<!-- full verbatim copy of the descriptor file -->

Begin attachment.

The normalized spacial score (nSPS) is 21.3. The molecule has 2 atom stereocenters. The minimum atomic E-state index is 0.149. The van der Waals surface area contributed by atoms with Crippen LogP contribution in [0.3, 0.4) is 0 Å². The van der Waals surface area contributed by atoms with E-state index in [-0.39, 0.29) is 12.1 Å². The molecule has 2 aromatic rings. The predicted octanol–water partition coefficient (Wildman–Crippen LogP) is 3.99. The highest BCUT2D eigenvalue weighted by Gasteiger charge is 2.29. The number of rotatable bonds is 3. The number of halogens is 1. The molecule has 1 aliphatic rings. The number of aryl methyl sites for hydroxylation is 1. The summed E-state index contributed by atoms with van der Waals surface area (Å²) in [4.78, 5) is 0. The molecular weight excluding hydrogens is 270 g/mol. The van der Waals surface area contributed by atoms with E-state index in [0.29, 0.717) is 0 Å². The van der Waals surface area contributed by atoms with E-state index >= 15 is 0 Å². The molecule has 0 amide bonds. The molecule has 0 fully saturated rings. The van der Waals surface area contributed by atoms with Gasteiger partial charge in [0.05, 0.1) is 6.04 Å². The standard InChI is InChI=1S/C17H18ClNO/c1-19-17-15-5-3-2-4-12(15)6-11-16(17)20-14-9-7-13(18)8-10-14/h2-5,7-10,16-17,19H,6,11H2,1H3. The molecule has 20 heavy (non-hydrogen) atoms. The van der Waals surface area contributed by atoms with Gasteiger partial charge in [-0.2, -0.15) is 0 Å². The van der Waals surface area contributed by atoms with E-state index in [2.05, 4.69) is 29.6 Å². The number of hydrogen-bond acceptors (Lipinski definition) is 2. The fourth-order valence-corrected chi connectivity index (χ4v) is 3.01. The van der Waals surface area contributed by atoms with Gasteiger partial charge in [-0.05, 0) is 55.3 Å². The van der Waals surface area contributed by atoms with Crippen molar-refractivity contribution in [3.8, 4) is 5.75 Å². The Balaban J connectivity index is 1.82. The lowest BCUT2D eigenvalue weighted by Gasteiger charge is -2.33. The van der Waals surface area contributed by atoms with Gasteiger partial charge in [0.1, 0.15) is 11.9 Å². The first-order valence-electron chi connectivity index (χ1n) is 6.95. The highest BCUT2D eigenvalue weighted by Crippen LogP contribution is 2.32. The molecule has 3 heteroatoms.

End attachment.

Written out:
The normalized spacial score (nSPS) is 21.3. The molecule has 2 atom stereocenters. The minimum atomic E-state index is 0.149. The van der Waals surface area contributed by atoms with Crippen LogP contribution in [0.3, 0.4) is 0 Å². The van der Waals surface area contributed by atoms with E-state index in [-0.39, 0.29) is 12.1 Å². The molecule has 2 aromatic rings. The predicted octanol–water partition coefficient (Wildman–Crippen LogP) is 3.99. The highest BCUT2D eigenvalue weighted by Gasteiger charge is 2.29. The number of rotatable bonds is 3. The number of halogens is 1. The molecule has 1 aliphatic rings. The number of aryl methyl sites for hydroxylation is 1. The summed E-state index contributed by atoms with van der Waals surface area (Å²) in [4.78, 5) is 0. The molecular weight excluding hydrogens is 270 g/mol. The van der Waals surface area contributed by atoms with E-state index in [0.29, 0.717) is 0 Å². The van der Waals surface area contributed by atoms with E-state index >= 15 is 0 Å². The molecule has 0 amide bonds. The molecule has 0 fully saturated rings. The van der Waals surface area contributed by atoms with Gasteiger partial charge in [0.05, 0.1) is 6.04 Å². The standard InChI is InChI=1S/C17H18ClNO/c1-19-17-15-5-3-2-4-12(15)6-11-16(17)20-14-9-7-13(18)8-10-14/h2-5,7-10,16-17,19H,6,11H2,1H3. The molecule has 20 heavy (non-hydrogen) atoms. The van der Waals surface area contributed by atoms with Gasteiger partial charge in [-0.2, -0.15) is 0 Å². The van der Waals surface area contributed by atoms with E-state index in [2.05, 4.69) is 29.6 Å². The number of hydrogen-bond acceptors (Lipinski definition) is 2. The fourth-order valence-corrected chi connectivity index (χ4v) is 3.01. The van der Waals surface area contributed by atoms with Gasteiger partial charge in [-0.05, 0) is 55.3 Å². The van der Waals surface area contributed by atoms with Crippen molar-refractivity contribution in [3.8, 4) is 5.75 Å². The Balaban J connectivity index is 1.82. The lowest BCUT2D eigenvalue weighted by Gasteiger charge is -2.33. The van der Waals surface area contributed by atoms with Gasteiger partial charge in [0.1, 0.15) is 11.9 Å². The first-order valence-electron chi connectivity index (χ1n) is 6.95. The highest BCUT2D eigenvalue weighted by Crippen LogP contribution is 2.32. The molecule has 3 heteroatoms.